Liberal activists are waging a “coordinated intimidation campaign” to bleed the American Legislative Exchange Council of corporate support, the legislators group charged today.
The organization issued its strongest statement since advocacy groups such as Color of Change began pressuring corporations to back out of supporting ALEC for its promotion voter ID laws that critics say discriminate against minorities. ALEC has also been accused of promoting self-defense measures such as Florida’s “Stand Your Ground” law, connected to the slaying of teenager Trayvon Martin.
“We find ourselves the focus of a well-funded, expertly coordinated intimidation campaign,” ALEC Executive Director Ron Scheberle said in a statement. “Our members join ALEC because we connect state legislators with other state legislators and with job-creators in their states. They join because we support pro-business policies that promote innovation and spur local and national competitiveness.”
On Tuesday, fast food giants McDonald’s and Wendy’s joined sponsors including Kraft Foods and Coca-Cola in saying they would no longer fund ALEC activities.
Lobbyists for the companies say they’re worried that ties to ALEC could stoke negative perceptions of their brands and hurt their corporation reputations in Washington, D.C., and state capitals.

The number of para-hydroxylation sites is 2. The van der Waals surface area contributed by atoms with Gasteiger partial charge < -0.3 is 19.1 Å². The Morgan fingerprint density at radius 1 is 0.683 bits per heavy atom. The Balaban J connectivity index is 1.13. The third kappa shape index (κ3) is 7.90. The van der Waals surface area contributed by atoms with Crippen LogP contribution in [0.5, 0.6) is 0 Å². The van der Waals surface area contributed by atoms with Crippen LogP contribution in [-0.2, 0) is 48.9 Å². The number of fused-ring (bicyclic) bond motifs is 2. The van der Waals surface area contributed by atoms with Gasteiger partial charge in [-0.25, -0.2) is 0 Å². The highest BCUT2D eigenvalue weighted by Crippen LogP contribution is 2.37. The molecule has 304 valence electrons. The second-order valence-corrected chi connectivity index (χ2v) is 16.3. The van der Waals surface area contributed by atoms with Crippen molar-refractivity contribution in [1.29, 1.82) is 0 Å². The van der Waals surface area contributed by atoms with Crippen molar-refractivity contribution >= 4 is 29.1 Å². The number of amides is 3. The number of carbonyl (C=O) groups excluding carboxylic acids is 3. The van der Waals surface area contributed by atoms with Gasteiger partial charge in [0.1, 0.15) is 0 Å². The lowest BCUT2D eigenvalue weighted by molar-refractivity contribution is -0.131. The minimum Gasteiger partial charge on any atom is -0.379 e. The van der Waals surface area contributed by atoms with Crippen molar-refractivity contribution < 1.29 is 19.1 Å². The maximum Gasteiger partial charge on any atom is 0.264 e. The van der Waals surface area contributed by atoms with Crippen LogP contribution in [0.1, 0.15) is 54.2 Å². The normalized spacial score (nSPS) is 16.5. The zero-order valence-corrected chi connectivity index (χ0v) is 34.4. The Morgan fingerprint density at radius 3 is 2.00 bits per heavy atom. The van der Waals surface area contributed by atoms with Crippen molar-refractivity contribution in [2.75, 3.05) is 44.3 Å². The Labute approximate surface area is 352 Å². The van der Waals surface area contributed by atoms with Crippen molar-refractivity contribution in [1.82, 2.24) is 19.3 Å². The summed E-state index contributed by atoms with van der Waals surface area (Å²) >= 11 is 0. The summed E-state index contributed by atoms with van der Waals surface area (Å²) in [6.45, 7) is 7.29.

Roll Call reported Monday that the Bill and Melinda Gates Foundation, which contributed more than $375,000 to support the group’s educational programs in the past two years, would make no future grants.
Rashad Robinson, executive director of Color of Change, said his group’s members are using their power as consumers to reach out to corporations.
“Of course ALEC doesn’t want to talk about its role in voter suppression, or in spreading the deadly ‘kill at will’ laws,” Robinson said in a statement. “Our members are engaging in the free marketplace of ideas.”
Scheberle said ALEC is “redoubling our commitment” to essential priorities.
Vice President Joe Biden waits to conduct a mock swearing-in ceremony with Sen. Brian Schatz, D-Hawaii, in the Capitol's Old Senate Chamber, December 2, 2014. Schatz was sworn in to serve the remainder of his term since he was appointed to the seat after Sen. Daniel Inouye, D-Hawaii, passed away.